Since July 2011, I’ve been archiving interesting Web pages in my personal instance of DC-X (the Digital Asset Management system our company is building). My archive contains 12,300 pages already and is growing daily.

I’m totally in love with this feature: It’s my “private file and library” (a quote from Vannevar Bush’s 1945 As We May Think) – a highly relevant, searchable pool of content I might want to revisit or read later. In an instant, I get back to that great or helpful article when I need it. It’s also a tool for curating the links I’m publishing here. And finally, a backup for the day when these articles vanish from the Web or the links to them break (sooner or later, this happens to most of them).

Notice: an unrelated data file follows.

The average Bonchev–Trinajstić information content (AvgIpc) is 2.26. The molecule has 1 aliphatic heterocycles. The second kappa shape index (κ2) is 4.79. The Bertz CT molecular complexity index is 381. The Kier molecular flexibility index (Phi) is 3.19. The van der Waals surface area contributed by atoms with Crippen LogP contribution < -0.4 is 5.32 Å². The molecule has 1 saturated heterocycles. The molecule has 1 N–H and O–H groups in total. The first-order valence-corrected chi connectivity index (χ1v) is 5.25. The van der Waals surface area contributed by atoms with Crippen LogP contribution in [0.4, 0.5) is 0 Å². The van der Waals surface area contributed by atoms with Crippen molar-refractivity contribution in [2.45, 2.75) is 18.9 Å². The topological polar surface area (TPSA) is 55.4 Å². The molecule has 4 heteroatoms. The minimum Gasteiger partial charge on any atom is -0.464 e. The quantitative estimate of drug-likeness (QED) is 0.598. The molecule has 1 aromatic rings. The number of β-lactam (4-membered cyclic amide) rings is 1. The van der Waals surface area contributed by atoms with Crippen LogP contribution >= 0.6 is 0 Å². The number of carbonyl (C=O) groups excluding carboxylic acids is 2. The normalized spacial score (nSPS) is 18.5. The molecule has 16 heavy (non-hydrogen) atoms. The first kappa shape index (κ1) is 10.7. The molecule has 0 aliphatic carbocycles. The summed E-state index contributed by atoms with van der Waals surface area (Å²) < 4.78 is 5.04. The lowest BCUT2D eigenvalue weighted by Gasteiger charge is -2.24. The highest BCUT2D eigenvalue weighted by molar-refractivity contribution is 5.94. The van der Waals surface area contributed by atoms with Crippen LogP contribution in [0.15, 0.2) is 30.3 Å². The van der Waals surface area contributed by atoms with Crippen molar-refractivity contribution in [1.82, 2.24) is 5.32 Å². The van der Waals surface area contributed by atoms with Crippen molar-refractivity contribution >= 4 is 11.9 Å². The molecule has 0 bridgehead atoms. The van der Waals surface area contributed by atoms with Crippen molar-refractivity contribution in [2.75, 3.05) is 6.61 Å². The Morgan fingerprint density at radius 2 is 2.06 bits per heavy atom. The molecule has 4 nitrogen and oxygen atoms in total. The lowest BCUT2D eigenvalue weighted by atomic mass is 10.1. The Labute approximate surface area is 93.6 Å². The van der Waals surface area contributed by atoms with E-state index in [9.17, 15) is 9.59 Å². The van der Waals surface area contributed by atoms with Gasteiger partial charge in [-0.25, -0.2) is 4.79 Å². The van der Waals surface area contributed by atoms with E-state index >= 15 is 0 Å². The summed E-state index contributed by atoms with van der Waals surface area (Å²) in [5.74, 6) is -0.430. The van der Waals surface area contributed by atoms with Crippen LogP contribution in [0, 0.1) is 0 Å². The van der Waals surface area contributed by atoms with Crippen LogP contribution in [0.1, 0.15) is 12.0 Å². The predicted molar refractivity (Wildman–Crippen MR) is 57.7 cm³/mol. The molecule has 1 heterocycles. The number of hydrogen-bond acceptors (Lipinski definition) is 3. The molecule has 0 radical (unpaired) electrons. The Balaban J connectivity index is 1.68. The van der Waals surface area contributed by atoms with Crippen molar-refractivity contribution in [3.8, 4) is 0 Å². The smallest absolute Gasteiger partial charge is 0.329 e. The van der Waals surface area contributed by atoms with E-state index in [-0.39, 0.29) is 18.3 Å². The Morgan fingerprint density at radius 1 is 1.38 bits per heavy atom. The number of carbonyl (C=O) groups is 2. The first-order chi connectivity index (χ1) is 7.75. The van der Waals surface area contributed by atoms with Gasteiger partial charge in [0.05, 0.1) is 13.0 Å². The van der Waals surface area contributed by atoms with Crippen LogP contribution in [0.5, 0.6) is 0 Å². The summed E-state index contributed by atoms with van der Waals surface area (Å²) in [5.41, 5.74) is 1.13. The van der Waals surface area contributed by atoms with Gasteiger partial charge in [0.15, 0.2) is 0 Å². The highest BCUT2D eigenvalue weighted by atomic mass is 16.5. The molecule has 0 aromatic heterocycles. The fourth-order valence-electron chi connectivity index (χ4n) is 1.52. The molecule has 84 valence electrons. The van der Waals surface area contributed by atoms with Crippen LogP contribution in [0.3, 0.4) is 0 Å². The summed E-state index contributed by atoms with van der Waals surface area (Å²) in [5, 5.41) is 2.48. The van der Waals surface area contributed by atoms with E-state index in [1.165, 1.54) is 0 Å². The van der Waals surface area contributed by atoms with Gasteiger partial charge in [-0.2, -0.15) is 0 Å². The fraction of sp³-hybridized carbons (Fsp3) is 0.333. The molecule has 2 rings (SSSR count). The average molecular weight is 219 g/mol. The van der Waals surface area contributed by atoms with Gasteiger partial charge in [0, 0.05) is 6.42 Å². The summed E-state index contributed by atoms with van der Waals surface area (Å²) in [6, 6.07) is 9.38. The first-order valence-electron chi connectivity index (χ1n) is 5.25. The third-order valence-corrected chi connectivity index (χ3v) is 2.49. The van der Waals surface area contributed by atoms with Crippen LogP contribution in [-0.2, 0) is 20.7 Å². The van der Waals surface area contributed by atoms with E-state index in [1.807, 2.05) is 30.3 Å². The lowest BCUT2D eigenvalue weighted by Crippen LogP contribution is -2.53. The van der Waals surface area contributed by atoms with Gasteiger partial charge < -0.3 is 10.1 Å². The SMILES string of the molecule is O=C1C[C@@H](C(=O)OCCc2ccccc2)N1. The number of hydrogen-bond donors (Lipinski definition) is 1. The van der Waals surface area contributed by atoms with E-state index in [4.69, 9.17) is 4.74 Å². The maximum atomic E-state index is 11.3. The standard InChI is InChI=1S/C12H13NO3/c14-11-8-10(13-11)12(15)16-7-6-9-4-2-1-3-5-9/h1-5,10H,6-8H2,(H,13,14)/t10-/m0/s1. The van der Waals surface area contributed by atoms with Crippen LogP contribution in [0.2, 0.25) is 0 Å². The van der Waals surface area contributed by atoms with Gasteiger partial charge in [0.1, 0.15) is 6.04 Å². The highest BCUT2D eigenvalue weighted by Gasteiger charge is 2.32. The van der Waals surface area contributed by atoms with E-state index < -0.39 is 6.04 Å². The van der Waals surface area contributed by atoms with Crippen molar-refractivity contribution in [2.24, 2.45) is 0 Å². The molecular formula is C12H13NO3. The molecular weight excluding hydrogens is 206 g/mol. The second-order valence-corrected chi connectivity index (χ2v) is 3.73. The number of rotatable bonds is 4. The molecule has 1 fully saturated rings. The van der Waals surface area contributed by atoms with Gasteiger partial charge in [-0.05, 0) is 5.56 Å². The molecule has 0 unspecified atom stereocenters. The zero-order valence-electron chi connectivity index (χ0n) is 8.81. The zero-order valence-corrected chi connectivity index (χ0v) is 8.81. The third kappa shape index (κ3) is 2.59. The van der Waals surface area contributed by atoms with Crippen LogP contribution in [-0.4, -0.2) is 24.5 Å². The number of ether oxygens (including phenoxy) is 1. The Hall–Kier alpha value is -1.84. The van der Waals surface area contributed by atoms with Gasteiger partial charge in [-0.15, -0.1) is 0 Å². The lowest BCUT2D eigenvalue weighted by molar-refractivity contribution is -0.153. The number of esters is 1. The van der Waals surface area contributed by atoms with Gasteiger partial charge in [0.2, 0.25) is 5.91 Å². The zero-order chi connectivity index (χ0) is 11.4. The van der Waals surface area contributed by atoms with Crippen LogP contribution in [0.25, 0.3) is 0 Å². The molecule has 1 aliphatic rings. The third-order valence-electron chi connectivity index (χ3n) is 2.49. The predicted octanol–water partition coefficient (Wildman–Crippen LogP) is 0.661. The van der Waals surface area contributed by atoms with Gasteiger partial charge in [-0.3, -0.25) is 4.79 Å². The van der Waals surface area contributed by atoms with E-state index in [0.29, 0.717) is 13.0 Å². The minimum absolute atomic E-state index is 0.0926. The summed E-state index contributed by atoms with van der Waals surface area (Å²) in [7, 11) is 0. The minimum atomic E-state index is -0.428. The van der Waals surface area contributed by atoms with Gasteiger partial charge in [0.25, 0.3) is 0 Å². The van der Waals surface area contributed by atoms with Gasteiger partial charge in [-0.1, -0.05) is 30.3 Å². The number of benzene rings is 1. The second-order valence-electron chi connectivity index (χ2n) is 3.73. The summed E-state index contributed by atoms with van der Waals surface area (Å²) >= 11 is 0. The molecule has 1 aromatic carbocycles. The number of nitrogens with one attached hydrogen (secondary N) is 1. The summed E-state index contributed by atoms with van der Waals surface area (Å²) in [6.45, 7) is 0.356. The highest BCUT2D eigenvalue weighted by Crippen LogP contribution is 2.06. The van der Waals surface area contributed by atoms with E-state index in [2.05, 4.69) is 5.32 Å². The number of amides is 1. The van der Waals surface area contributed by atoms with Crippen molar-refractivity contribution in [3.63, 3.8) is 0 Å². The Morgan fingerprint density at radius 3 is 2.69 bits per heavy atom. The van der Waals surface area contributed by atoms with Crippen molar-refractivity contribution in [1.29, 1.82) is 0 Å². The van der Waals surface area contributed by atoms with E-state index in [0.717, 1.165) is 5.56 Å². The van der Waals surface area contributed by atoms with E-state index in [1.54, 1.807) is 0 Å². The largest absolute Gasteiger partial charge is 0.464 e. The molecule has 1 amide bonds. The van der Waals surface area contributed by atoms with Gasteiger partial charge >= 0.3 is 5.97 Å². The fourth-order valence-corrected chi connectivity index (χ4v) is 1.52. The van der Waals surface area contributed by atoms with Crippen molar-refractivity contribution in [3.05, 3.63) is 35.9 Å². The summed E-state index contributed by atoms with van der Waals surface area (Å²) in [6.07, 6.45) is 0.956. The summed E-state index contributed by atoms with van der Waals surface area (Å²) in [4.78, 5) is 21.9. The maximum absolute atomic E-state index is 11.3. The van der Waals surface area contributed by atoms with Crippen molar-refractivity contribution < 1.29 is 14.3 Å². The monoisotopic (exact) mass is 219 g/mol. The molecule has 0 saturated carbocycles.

The alternatives don’t cut it for me: Browser bookmarks or Safari’s “reading list” don’t scale well to 10,000 pages, and have very limited search/browse functionality. Services like Delicious or Pinterest can’t be trusted with an archive (which I expect to last for decades). And software that does the archiving from a server process doesn’t see the page exactly as I’m seeing it, and fails at sites that require authentication.

I couldn’t build up this archive if the process wasn’t quick and easy (no metadata entry required). It requires a small Firefox add-on that I custom-built for myself (no customers are using this feature yet). The browser add-on takes a screenshot of the currently displayed page and posts it, along with the HTML source code, to the DAM in a new browser tab. The DC-X DAM asks me to log in (only once per day), creates an import job and waits for its completion. Then I’m redirected to the details page of the “archived Web page” document that was just created. Here’s a screencast:

How are you keeping track of important Web pages? What’s your personal digital archiving workflow?

Sun, 04 May 2014 20:17:17 +0000

Short links (2014-05-04)

Sat, 03 May 2014 22:24:09 +0000